Biotechnology

Space-Faring Fungus Hats and Synthetic Biology

 

If you share my view that technology drives history more than any other factor, then you will probably agree that the 21st century is going to be significantly shaped by the outcome of a single question: Will synthetic biology achieve radical success or not?

 

Synthetic biology is the current term for the outer reaches of ambition in biotechnology. More often than not, the notion includes making artificial biology more like digital computation. It could hardly be otherwise, for computers are central to most of the prior art we have for building highly complicated structures from scratch. Computers also symbolize the ultimate in freedom through technology. You can hypothetically program a computer to do virtually anything with its input and output devices.

 

If we could only find the right computer program to operate robotic medical devices, for instance, we could create a robot surgeon to cure any disease.

 

If we could do the same with DNA and the other chemicals of life, we could create a huge variety of novel creatures or transform ourselves into astonishing new forms.

 

But if we entertain the idea that biotechnology is going to become more like computation, we aren’t being very specific, because there is more than one kind of computation. In particular, it might be more revealing to ask if synthetic biology is more likely to turn out like digital hardware or software. That’s an excellent candidate to be the most important question of the century.

 

From a mathematician’s point of view, hardware and software are practically interchangeable. You can almost always emulate a chip in software or implement a program as a chip. In practice, though, the two things could hardly be more different. Chips get faster and cheaper at a predictable, accelerating rate that is so reliable it is known as a law—the famous Moore’s law. Software typically gets worse over time.

 

If synthetic biology turns out to improve in the accelerating way that computer hardware does, we will be in for quite a ride. It’s hard to predict how weird things could get, so one is tempted to max out deliriously as a futurist.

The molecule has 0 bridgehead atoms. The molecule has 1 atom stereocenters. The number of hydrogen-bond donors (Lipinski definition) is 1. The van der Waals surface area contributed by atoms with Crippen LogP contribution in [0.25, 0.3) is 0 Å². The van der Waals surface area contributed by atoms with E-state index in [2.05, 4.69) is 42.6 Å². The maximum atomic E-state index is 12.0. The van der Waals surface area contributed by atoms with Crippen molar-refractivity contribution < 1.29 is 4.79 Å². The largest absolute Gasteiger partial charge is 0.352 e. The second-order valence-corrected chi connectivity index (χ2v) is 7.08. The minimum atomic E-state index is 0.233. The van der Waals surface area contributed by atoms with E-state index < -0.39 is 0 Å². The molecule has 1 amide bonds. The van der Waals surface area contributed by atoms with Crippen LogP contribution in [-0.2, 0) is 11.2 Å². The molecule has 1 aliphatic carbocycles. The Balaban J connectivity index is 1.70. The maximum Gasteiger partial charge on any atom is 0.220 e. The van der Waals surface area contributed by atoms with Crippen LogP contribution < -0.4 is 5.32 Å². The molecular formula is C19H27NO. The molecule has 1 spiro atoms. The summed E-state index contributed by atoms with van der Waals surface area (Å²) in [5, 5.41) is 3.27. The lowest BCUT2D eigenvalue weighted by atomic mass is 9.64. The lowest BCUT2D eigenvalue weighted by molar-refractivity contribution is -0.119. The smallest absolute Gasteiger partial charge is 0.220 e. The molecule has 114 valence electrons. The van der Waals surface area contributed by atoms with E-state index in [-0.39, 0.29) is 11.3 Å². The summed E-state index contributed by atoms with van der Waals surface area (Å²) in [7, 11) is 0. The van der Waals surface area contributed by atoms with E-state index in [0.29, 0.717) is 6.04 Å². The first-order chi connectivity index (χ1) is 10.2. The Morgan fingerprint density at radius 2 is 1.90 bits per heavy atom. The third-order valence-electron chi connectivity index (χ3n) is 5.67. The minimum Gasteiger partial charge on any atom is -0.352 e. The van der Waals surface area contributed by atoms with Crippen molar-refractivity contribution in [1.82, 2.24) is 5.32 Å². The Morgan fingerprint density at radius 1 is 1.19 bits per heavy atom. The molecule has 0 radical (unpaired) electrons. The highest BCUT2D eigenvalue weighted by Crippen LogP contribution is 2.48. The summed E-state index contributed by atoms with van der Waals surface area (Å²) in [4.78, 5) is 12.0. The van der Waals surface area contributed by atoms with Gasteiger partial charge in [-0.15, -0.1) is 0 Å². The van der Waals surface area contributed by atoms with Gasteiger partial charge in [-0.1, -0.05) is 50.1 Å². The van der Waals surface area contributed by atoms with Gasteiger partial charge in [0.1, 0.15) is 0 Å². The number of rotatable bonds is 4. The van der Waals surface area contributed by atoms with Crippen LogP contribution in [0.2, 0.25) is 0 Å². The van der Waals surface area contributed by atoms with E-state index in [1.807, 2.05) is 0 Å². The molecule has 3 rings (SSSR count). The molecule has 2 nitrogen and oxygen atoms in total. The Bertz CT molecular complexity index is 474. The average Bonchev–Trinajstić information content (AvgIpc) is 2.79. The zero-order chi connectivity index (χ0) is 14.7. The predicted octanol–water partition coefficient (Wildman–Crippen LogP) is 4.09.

If synthetic biology instead turns out to be more like software, it will still be amazing but in a more incremental, less predictable way. We will witness a succession of plateaus of achievement in areas like medicine and bioenergy. After a decade or two, we might have engineered bacteria that make fuel out of old garbage dumps, or maybe even a substantially artificial cell that acts like a doctor, swimming through the body and fixing our own aging human cells.

 

The key to understanding complicated things like synthetic biology is being able to break them into simpler things. Let’s call this modularity. Going back to the difference between hardware and software: The problem a chip designer has to solve is modularized completely within a tight conceptual box. The logic design of a chip is perfectly specified, and the parameters of the physical environment in which it will operate, such as the temperature, can be carefully constrained.

 

Software, in contrast, makes contact with the wild world outside the limits of comfortable abstractions. Even when you think you’ve considered every condition that a piece of software will encounter, the rebellious nature of reality (including the foibles of human users) will come up with something to violate your assumptions. E-mail programs were originally written without foreseeing that some people would want to write viruses to pierce them.

Kemo D. (a.k.a. no.7) www.beyondgenes.com

 

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